The ECL (electric charging lane)

A product to keep electric vehicles on the road and away from the charging stations.


Problem Background  

Electric vehicles are better for the environment as opposed to gas, however, adoption and use of EV’s remains low because drivers are burdened with the need to stop and charge, which costs them time and money. Studies show that reducing this burden would equate to more purchases and more consistent use of EV’s. 

Studies show that the more mileage an EV can complete without stopping, the more people will convert from gas to electric.  Stopping to charge every 200 miles incurs roughly 25% in time, and roughly $135 in costs for the average EV user, which leads to drivers preferring to either rent a gas vehicle, borrow a gas vehicle from a friend or family member, or not even own an EV to begin with.

Imagine a 28 hour road trip from Houston, TX to San Francisco, CA. This road trip is 1,927 miles. On average, you have to stop to charge your EV every 100 - 300 miles. During a 28 hour road trip, if you have to charge every 200 miles, you end up stopping around 9-10 times to charge your EV.  

You also have to factor in the charging time of around 30-45 min for 9-10 different stops. This is just one way! That is an additional 4.5 to 6.5 hours added to the duration of your road trip, resulting in your journey from TX to CA taking approximately 34.5 hours, opposed to 28 hours. This additional time may cause you to have to book an additional hotel for a fourth night. The result of this problem is “wasted” time with charging and extra money spent to set up accommodations due to charging taking up a huge chunk of your travel time.

Research Insights

User Pain Points

I created a broader Google Form survey to understand EV driver’s common pain points, likes/dislikes, and overall satisfaction of their EV. I needed to understand if this not only IS a problem today for EV drivers, but also, is it a consistent problem among the majority of the EV drivers.

After conducting a survey using Google Form and posting on social media (Linkedin, Instagram, Facebook), 16 respondents were surveyed. 

  • 80% of EV drivers said that if they could change one thing about their EV, they would improve the battery charge
  • 53.3% of EV drivers said they would not take their EV on a out of state or long road trip due to charging 

After completing the user research via Google Form, we selected the top three candidates to interview and dig a bit deeper.

  • 3 out of 3 interviewees said they would only take an electric vehicle on a long distance road trip if absolutely necessary - meaning only if they had to work while driving. 
  • 3 out of 3 interviewees said they have a family member/partner who owns a gas vehicle. When going on trips, they prefer to take the gas vehicle due to frequent charging for the electric vehicle.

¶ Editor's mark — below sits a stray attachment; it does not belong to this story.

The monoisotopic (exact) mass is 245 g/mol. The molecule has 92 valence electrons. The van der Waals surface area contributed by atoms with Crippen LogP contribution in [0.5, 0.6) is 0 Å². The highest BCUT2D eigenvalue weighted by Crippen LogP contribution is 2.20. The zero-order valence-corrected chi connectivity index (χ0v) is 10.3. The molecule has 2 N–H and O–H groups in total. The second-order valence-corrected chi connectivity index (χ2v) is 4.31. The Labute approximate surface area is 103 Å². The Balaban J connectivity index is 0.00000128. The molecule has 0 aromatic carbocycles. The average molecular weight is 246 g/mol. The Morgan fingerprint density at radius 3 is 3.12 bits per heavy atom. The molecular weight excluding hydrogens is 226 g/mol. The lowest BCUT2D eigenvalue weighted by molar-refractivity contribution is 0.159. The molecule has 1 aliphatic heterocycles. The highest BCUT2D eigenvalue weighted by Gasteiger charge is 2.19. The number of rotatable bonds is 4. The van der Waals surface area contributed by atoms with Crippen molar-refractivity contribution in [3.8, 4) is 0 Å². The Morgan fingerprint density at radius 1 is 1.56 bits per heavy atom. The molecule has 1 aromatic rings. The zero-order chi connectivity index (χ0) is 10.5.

• 3 out of 3 interviewees said they dislike the fact that they have to charge so frequently on roadtrips. 
  • 3 out of 3 interviewees have driven at least one long road trip with their electric vehicle and would not do it again. 

Landing on the Solution

Based on our target users’ feedback around pain points, we determined our problem was a consistent theme for EV drivers and needed a solution. After reviewing survey results and selecting the top candidates to interview, we knew whether we create a solution that exists in one state or city, it needs to be built out, tested, and fully implemented. 

Future Steps

This is a big problem that requires BIG plans and budget. First step is studying Sweden’s project with building out a charging lane. Our goal will be to determine the best wins + opportunities from this project. This will assist with making our solution even stronger. 


Product Manager Learnings:

Mackenzie Kearns

Co.Lab was a very insightful experience for me! I enjoyed getting the chance to work closely with my peers, hear from actual PM’s that work for large companies, and overall the flow + breakdown of this course. This course allowed/forced me to take a step back from how I’m used to thinking. Rather than taking a problem and jumping into an immediate solution, I had to practice simmering with a problem for quite a while to determine what the root problem is, is this a broad or narrow problem, does this problem need to be fixed, etc.

I will be taking all of the information I learned from this four week course and implementing this into my everyday life at work. I just started an APM (Associate Product Manager) role and this course definitely helped me get started on the right foot! 

Thank you to Co.Lab for this opportunity! 

Designer Learnings:

Developer Learnings:

Developers Learnings:


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